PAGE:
We have never seen a downturn this deep before. In our latest scenario, full year passenger revenues plummet 55% compared to 2019, while traffic falls 48%. In other words, half our business disappears. That’s catastrophic.
That impact is then amplified throughout the economy. If airlines lose one job, another 24 disappear somewhere in the value chain. That was behind our analysis last week when we said that some 25 million jobs are at risk.
That is also why we continue to ask governments to make the viability of airlines a priority. In the last week we have seen governments in Belgium and Sweden respond with relief measures. We know that several others are considering such steps. I encourage them to move quickly. This industry will run out of cash soon, so support of any kind will be a lifeline. These include:
•Direct financial aid
•Loans, loan guarantees and support for the corporate bond market by governments or central banks; and
Turning to the lifting of mobility restrictions, there has been some positive news in Europe where a few governments have seen progress against the disease improve to the point where they are beginning to re-open their economies. We can all be encouraged by this.
I must point out, however, that the easing of lockdown measures, as far as we have seen, does not include a re-start for aviation. And, individual country decisions cannot enable the restoration of international air services when other markets remain closed.
Furthermore, China and South Korea--countries which have been successful in controlling the disease within their own borders-- are now doubling down on international travel restrictions because they don’t want to risk importing a second outbreak.
Governments re-opening their economies must have confidence that the disease is also under control in the countries they do business with. Otherwise they are not going to make travel easy or convenient.
Passengers—business or leisure—will also need to have their confidence restored.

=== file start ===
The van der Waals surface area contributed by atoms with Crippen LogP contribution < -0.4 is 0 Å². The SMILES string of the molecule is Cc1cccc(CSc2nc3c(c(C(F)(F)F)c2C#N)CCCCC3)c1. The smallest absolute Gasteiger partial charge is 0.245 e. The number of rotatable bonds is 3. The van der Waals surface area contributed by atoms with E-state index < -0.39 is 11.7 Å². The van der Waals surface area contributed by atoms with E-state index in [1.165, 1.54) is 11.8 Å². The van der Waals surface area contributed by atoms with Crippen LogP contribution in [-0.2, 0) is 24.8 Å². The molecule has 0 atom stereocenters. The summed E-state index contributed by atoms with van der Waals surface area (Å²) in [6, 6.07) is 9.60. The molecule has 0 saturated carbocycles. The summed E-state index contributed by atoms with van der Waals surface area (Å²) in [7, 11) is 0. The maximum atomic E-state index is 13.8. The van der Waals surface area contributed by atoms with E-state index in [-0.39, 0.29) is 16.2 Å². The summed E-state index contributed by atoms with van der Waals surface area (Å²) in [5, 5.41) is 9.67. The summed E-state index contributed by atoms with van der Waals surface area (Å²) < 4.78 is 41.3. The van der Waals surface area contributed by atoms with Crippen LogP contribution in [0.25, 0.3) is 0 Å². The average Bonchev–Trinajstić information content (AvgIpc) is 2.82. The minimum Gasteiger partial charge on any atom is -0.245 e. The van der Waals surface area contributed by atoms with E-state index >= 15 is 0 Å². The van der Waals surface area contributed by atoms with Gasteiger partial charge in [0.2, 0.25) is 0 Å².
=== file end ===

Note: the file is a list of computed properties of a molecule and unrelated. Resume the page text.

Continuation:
•They won’t return to travel until they feel personally safe in doing so.
•They will need to have confidence that their travel will not be interrupted by the disease or by quarantine restrictions,
•And they must have confidence in the economic situation.
I don’t underestimate the challenges that are ahead. The keys to success, however, are well-known in the aviation world—cooperation and harmonization.
Successive unilateral actions by states can shut down aviation as we have seen. But unilateral actions cannot restart aviation. Governments must work with each other and together with the industry.
I emphasized that in a presentation to the ICAO Council last week. And this is the main idea driving the regional meetings with governments and stakeholders that we are planning to begin next week.
There is much more to learn about COVID-19. So, we don’t expect to see immediate re-start solutions from our efforts. What is important, however, is that we have the best minds in the world focusing together on solving the challenges that COVID-19 has brought to the global air transport system.
This week we are reminded of the precedent for industry and government cooperation in the face of enormous challenges. The Chicago Convention was signed and ICAO was founded by governments in December 1944. With that, the regulatory framework for the post-war system for global air transport was created, even as World War II raged.
A few months later, airlines joined together to help governments in turning that framework into the industry that we have today. IATA was founded on 19 April 1945. That’s 75 years ago this week.
That’s very similar to the call to action we have today. Like a war, COVID-19 has brought death and economic devastation. And even though the end-game for COVID-19 is not yet clearly visible, it is absolutely clear that we must work and plan for it together.